At 89 kt during the take-off roll, the aircraft’s right engine failed. The flight crew responded appropriately, successfully bringing the aircraft to a stop on the runway. Although the failure was uncontained, debris that exited via the low-pressure turbine (LPT) front case perforations was retained within the engine cowls. Debris exiting via the exhaust duct, damaged several flight control surfaces, however, this did not affect their operation.

This analysis will consider the engine failure sequence and the possible origins of the fatigue cracking in the stub of turbine blade 120 in stage four of the LPT. In addition, the high-cycle fatigue (HCF) cracking identified with 19 of the engines other stage four LPT blades will be discussed.

Engine failure

Turbine blade 120 failed as a result of HCF crack initiation and progression from the blade’s leading edge, to the point where the remaining material failed in overstress. The crack origin could not be examined for material anomaly or damage due to clashing damage from a number of stage four vane clusters. However, metal smearing over the HCF crack surface indicated that the cracking preceded the clashing damage. Despite being unable to determine the factors contributing to the cracking of blade 120, the extent of the cracking indicated that it was most likely the first blade to be released in the failure sequence.

The ATSB and Pratt and Whitney were not able to conclusively determine why the vane clusters contacted the fourth stage LPT blades. The case tear resulting from the failure of blade 120 was in the same location as the vane clusters that were identified as being loose and disengaged. It is possible that distortion and damage to the structure retaining the stage four vane clusters resulted in their contact with the rotating blades of the stage four LPT rotor. However, it is also possible that the vane clusters were displaced by an unidentified mechanism resulting in contact with the stage four blades and the initiation of HCF fatigue cracking in blade 120. In this scenario, further aft movement followed, resulting in the metal smearing observed on the fracture surface of blade 120.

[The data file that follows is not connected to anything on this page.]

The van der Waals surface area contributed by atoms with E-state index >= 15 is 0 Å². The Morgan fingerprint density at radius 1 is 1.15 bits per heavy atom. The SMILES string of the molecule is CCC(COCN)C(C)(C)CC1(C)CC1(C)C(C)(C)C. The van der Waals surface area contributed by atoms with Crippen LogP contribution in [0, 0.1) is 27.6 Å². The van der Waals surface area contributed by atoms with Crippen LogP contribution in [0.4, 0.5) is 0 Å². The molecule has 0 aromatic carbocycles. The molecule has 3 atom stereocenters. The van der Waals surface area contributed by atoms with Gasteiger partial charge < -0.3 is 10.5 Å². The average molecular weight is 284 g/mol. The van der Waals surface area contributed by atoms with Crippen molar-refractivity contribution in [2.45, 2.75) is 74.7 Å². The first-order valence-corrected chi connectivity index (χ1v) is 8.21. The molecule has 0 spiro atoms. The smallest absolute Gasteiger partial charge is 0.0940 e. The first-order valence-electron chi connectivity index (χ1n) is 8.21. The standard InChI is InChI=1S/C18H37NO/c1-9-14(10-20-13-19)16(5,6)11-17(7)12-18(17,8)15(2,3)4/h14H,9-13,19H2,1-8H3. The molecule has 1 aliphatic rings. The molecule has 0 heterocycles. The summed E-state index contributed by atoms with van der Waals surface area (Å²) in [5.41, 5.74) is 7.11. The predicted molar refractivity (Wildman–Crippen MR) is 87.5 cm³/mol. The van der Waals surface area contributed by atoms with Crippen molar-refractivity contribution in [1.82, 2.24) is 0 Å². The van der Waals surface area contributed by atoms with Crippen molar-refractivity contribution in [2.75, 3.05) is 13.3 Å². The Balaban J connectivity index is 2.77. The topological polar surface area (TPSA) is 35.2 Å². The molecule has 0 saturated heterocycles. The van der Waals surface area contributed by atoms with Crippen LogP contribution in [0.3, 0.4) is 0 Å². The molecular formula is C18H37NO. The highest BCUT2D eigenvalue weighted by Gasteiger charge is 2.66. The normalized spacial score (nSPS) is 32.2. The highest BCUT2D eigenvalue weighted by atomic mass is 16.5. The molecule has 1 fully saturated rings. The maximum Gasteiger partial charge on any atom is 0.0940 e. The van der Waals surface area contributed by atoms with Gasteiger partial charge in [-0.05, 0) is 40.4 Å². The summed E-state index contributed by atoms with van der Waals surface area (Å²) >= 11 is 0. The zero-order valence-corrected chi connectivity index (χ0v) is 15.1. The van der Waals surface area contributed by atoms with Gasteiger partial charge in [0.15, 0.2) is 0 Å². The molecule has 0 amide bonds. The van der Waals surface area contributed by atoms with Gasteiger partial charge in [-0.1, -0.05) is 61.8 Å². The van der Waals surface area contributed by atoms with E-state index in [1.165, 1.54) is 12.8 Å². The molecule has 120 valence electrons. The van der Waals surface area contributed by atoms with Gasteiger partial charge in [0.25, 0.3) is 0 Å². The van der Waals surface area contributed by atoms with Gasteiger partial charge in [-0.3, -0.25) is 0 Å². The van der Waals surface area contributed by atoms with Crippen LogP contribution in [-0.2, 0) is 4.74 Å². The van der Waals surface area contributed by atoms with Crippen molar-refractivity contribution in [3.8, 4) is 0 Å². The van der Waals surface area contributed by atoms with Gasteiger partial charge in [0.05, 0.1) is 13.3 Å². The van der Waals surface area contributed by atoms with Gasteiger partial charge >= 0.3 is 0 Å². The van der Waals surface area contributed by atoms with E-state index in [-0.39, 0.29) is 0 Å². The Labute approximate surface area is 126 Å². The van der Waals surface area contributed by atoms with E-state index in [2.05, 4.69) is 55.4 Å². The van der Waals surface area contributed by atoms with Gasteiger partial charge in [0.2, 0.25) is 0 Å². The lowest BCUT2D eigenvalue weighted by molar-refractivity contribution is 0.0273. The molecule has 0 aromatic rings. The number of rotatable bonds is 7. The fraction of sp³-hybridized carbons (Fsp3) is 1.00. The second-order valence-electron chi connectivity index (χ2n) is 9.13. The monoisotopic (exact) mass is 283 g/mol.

In addition to blade 120, HCF cracking was found in 19 other stage four LPT blades. These blades exhibited minor cracking when compared to blade 120 but also exhibited similar clashing damage as sustained by blade 120. Less oxidisation on blade 18, compared to blade 120, indicated that the blade 18 fracture surface was exposed to the gas stream for less time than blade 120. Further, the HCF fracture surface on blade 18 was less advanced at the same distance from the blade’s leading edge compared to blade 120. This supports the cracking in blade 18 occurring later in the engine failure sequence than the cracking in blade 120, probably after the clashing commenced. It was therefore considered that the most likely initiator of the minor fatigue cracking in the 19 other blades resulted from their contact with the fourth stage vanes.

The ATSB did not identify any other similar failures that would indicate a systemic issue with the Pratt and Whitney PW4168A engines. No anomalies with the previous maintenance and repair of the LPT module or blade 120 were identified.

Crew actions

Recorded aircraft data indicated that the flight crew’s preparation of the aircraft for take-off was appropriate. During the rejected take-off, the flight crew responded effectively and communicated with the control tower and attending emergency services.
Incident Facts

Date of incident
May 6, 2014


Flight number

Aircraft Registration

Aircraft Type
Airbus A330-200

ICAO Type Designator